Find articles on stress, phobias and schizophrenia. This section offers information on a range of mental health issues.
A rare neurological disorder called Witzelsucht turns joking, punning and making inappropriate wisecracks into a compulsion.
By Jesslyn Shields Aug 7, 2017
Even if the film is full of blasting bombs and flashing lights, it might not be enough to stop some folks from nodding off.
By Dave Roos Jul 25, 2017
Scientists believe that coffee bubble phobia — a symptom of trypophobia, or a fear of holes — could be an evolutionary aversion to parasites.
By Alia Hoyt Jul 24, 2017
Are facial expressions learned or innate? A study that looked at the facial expressions of people blind from birth found mixed results.
By Alia Hoyt Jul 20, 2017
Short or tall, height affects us all — but does it have the power to determine how long we live, or whether we're happy?
By Laurie L. Dove Jul 13, 2017
A new study shows that suicide afflicts farmers in the United States at a rate consistently higher than any other profession.
By Patrick J. Kiger Jun 22, 2017
A new study links sleeping in on the weekends with an increased likelihood of heart disease.
By Dave Roos Jun 19, 2017
Researchers have been analyzing Reddit posts to figure out which colleges have the most stressed-out students.
By Jonathan Strickland Jun 8, 2017
Swedish speakers tend to measure time by distance, while Spanish speakers tend to say measure it by volume. But how does this difference in expression affect how people perceive time?
By Shelley Danzy Jun 7, 2017
We've all performed this social ritual thousands of times but, as it turns out, there's a right way and a wrong way to shake hands. A psychologist who has studied the art and psychology behind handshakes explains.
By John Donovan Jun 5, 2017
Sigmund Freud is considered the father of psychoanalysis, although today many of his theories are viewed unfavorably. Why is his legacy still so important?
By Melanie Radzicki McManus
The delusion, also called "walking corpse syndrome," causes people to feel like they don't exist, are putrefying or missing body parts.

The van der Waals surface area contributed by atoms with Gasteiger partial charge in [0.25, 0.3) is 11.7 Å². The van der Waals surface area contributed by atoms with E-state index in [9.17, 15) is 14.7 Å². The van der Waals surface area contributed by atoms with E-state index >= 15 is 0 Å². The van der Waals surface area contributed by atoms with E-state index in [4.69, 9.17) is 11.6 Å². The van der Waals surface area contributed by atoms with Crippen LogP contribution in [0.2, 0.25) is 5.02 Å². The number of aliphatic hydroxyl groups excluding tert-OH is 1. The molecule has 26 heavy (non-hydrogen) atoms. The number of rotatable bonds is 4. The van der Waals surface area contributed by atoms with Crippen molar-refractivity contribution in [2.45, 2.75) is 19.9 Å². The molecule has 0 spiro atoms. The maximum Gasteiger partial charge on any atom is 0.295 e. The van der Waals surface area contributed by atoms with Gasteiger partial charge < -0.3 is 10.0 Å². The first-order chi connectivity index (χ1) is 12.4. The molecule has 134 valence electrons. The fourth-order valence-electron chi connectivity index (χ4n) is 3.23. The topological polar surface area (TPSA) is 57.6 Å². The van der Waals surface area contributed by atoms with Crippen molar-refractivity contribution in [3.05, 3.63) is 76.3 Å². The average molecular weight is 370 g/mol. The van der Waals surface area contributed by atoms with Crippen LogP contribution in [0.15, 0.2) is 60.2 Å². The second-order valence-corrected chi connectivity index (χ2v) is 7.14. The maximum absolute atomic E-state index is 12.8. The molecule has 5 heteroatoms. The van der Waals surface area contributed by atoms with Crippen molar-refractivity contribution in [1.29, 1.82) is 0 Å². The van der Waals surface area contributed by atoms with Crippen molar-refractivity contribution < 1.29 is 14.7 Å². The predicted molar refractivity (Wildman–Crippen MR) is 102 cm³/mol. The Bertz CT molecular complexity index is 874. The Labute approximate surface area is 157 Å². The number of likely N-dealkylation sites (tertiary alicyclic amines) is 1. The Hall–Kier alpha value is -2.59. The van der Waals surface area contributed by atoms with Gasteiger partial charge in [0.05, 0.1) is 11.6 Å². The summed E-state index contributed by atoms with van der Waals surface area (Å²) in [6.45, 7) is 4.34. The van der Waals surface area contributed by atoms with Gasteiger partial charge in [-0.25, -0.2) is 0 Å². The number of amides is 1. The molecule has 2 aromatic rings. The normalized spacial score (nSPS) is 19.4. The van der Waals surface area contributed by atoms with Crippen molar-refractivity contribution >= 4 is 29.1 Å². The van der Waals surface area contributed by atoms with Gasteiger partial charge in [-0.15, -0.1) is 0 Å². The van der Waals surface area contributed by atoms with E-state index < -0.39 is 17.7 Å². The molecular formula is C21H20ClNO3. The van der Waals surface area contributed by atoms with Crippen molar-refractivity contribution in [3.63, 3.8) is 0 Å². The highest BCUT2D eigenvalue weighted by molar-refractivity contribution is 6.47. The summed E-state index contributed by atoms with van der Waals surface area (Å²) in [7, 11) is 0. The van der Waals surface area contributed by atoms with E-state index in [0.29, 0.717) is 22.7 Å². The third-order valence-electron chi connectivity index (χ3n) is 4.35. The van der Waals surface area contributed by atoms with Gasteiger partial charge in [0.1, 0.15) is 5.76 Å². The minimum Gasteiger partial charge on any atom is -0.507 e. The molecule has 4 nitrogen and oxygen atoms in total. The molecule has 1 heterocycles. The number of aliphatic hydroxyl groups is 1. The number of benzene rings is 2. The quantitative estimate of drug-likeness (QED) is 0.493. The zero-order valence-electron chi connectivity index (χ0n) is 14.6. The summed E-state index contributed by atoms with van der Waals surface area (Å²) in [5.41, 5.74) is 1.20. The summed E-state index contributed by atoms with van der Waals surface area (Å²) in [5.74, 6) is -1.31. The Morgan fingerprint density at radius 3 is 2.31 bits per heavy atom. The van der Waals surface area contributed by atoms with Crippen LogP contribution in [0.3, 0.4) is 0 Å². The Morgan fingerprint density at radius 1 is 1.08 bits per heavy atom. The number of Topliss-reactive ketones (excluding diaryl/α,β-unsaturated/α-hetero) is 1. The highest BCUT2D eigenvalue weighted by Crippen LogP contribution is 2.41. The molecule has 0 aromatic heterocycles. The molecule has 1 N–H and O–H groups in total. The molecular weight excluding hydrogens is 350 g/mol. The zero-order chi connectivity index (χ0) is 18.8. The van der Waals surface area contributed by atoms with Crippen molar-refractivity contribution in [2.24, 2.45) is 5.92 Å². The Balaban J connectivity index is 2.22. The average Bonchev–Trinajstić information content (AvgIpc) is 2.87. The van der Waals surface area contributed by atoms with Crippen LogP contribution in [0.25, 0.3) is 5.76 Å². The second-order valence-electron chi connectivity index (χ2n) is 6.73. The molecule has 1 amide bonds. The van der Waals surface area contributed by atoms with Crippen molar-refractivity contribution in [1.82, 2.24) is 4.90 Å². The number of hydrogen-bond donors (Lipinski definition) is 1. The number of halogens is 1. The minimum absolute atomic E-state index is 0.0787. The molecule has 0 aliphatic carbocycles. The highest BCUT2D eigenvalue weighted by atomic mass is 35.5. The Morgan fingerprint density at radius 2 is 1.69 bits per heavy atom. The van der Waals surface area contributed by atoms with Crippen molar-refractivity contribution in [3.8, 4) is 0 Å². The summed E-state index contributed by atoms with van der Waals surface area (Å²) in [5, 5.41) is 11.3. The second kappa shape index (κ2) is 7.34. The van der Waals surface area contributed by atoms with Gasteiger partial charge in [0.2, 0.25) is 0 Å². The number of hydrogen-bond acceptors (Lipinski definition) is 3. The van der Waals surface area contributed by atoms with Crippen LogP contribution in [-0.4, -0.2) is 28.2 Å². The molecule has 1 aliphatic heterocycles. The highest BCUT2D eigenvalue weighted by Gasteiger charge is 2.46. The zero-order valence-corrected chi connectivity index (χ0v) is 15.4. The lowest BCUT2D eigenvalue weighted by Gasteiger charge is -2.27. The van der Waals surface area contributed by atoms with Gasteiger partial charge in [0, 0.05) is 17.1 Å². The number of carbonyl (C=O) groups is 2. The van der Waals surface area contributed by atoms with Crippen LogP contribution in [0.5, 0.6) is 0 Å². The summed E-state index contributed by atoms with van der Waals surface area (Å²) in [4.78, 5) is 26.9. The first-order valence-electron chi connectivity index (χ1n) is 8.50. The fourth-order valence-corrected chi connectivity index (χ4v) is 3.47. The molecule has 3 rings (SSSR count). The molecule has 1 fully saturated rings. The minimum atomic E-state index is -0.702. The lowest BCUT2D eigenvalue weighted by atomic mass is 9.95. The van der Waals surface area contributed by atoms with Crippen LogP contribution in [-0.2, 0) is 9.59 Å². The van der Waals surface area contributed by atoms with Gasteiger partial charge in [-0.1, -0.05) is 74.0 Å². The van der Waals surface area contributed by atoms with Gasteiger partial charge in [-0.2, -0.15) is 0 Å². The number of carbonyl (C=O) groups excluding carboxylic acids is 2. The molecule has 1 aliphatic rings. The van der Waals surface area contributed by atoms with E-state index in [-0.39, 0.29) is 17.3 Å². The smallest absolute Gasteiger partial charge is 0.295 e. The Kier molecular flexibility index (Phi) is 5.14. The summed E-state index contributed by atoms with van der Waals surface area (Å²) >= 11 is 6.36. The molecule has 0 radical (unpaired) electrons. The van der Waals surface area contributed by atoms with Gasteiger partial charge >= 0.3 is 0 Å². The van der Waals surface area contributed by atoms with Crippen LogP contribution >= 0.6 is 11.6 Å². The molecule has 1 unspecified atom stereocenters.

By Kate Kershner Apr 25, 2017
Although it's rare, there are cases of two people sharing the same psychotic condition. How does that happen?
By Alia Hoyt Apr 6, 2017
The experts have determined the right age for lots of life decisions.
By Melanie Radzicki McManus Apr 3, 2017
One expert calls anger a source of creative juice. Here's why.
By Melanie Radzicki McManus Mar 23, 2017
Americans are struggling to maintain their core values in the face of heightened political polarization.
By Yves Jeffcoat Mar 17, 2017
Preference for a very limited range of food can be common in children. But when does it become a diagnosable affliction for adults?
By Jesslyn Shields Mar 9, 2017
Green spaces aren't just a city-planning gimmick. Living near birds and shrubs really does have measurable benefits, new research shows.
By Kate Kershner Mar 6, 2017
New research debunks the myth that only the pretty people get the best salaries.
By Melanie Radzicki McManus Feb 22, 2017
Would it surprise you to learn that people who used emojis were considered more agreeable than those who didn't?
By Alia Hoyt Feb 16, 2017
Stuttering is linked to a disconnection between language processing and motor function, but its true cause is still unknown.
By Oisin Curran
The pressure of weighted blankets is said to help alleviate stress and anxiety. Is that true?
By Kate Kershner Feb 2, 2017
You’d think that someone who curses up a storm might be dishonest and bad news all around. A new study finds that the opposite may be true.
By Kate Kershner Jan 27, 2017
Casually using psychiatric terms for personality quirks can be harmful to people who actually have these illnesses.
By Dave Roos Jan 26, 2017
We get better at recognizing certain odor groups as we get older, a new study shows.
By Kate Kershner Jan 25, 2017
Did Africa Just Record Its Hottest Temperature Ever?
Porting Out: It's Phone Fraud 101
More Women in Government Means Less Corruption